Choosing the Right Projector for a WOW! Experience

It's been a while since I last opined on video projectors and screens, and since there are always newbies hanging about it seemed long overdue.

So you've finally decided that a video projector and screen will be in your (hopefully near) future. Flat screens are fine and all that, but they just don't give you the WOW! experience you're looking for. But how to proceed? If you think you can just go out tomorrow, choose a projector and screen at random, and have it all installed by Thursday, think again. To avoid costly mistakes you need to do some homework. Even if you choose a pro to do it (not cheap, but often a good idea), some of the choices involved will be personal.

Big TV vs. Projection
Before going on it's worth pointing out that BIG, flat screen 4K UltraHD TVs are getting cheaper. It's now possible to find a premier, 80+-inch 4K LCD/LED set, from a major manufacturer, for around $5,000 or even less. An 82-inch, Samsung Q90, as I write this, can be had for $5,298. The 85-inch Sony X950G is $4,000. That's still serious money for most of us, but two years ago you'd need a platinum card and a credit rating of 1,000 (is there such a thing?) to afford a top-class set of that size.

No similarly-priced projector we know of will come close to the peak brightness capability of these flat screen sets. This brightness offers the best high dynamic range (HDR) experience. Many projectors can "do" HDR, but they'll never be as eye-popping on those bright highlights as a quality flat screen set.

But keep in mind that the screen sizes above are diagonal. Even an 85-inch diagonal, 16:9 screen is only 74-inches wide. As projectors go that's small potatoes. Moreover, getting an 85-inch set into your home theater space isn't trivial. Don't even think about doing it without store delivery and setup, or a couple of strong friends with no back issues. While flat screen sets are getting lighter, an 85-incher is still a heavyweight. And you'll need a very wide and solid cabinet or table to put it on (and don't forget to secure it to the wall behind with safety straps), or a solidly built wall to hang it from (we strongly recommend professional help for the on-wall option). Moreover, the bigger the flat screen set, the more power it will draw. Your electric company will send you birthday cakes and Christmas cards.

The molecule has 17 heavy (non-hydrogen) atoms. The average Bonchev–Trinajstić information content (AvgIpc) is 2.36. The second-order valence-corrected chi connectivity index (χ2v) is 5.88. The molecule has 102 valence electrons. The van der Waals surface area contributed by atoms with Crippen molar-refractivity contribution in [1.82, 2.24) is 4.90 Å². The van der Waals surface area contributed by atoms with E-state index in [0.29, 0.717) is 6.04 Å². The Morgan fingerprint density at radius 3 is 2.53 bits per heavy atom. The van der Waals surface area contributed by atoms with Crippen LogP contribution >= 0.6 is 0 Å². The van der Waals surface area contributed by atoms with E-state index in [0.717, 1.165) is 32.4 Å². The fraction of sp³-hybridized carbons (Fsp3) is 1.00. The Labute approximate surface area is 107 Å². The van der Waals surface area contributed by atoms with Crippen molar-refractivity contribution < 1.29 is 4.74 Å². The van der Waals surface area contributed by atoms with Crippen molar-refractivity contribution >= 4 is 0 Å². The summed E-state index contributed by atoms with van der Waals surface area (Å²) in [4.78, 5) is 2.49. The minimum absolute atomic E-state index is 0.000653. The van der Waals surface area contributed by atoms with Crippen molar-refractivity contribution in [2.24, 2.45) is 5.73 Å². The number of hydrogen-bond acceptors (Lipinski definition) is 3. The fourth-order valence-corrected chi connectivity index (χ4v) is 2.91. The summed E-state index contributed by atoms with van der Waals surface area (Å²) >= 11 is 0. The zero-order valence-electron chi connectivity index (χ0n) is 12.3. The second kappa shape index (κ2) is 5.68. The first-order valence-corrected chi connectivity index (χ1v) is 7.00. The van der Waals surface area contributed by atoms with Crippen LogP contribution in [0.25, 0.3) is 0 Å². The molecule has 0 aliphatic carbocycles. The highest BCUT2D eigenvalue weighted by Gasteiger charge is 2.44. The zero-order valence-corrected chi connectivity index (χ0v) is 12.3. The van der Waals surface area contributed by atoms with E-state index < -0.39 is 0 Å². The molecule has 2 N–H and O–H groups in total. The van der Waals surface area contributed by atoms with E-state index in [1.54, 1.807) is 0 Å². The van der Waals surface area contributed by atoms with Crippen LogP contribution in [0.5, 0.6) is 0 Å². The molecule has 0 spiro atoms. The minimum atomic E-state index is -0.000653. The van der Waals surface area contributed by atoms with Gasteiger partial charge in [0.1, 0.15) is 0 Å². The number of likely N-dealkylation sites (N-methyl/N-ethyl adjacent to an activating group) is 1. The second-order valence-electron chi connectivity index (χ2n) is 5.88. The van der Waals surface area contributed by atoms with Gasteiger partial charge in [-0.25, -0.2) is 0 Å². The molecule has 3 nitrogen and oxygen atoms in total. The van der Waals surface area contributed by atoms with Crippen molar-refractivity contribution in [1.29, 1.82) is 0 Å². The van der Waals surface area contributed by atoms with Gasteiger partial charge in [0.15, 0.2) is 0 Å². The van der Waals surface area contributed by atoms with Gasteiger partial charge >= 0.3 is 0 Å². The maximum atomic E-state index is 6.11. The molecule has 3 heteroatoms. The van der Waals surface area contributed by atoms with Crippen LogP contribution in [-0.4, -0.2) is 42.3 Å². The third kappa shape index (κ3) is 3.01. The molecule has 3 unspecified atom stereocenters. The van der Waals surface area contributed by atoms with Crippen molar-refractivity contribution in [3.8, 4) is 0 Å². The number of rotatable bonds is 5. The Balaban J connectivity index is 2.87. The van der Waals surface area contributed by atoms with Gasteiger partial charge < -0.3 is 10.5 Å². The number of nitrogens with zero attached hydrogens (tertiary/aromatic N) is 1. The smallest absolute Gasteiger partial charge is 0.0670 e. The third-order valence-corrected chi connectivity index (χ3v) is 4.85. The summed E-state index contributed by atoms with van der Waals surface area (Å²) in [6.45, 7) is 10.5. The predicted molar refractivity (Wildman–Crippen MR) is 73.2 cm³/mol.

If the jumbo flat screen set just isn't for you, a projector and screen are clearly your best big screen option. There are now two different types of projectors — conventional and short throw. A conventional projector is positioned at or near the back of the room with the screen up front, as in a movie theater. We'll stick with conventional projectors for now.

Projector Features that Count
Among the important features offered by most projectors are lens adjustments, and the most critical of those is zoom. For a given distance from the screen, the zoom feature can make the image smaller or larger. The available zoom range will differ from projector to projector; there's no standard. What you'll need to determine is the size screen you want, the maximum possible mounting distance of the projector from the screen, (the throw distance, more precisely the distance from the projector's lens to the screen) and whether or not the zoom range of the projector will fill your chosen screen at the desired projection distance. You can always plan to mount the projector further forward if needed, but its maximum rear positioning will depend on the depth of the room.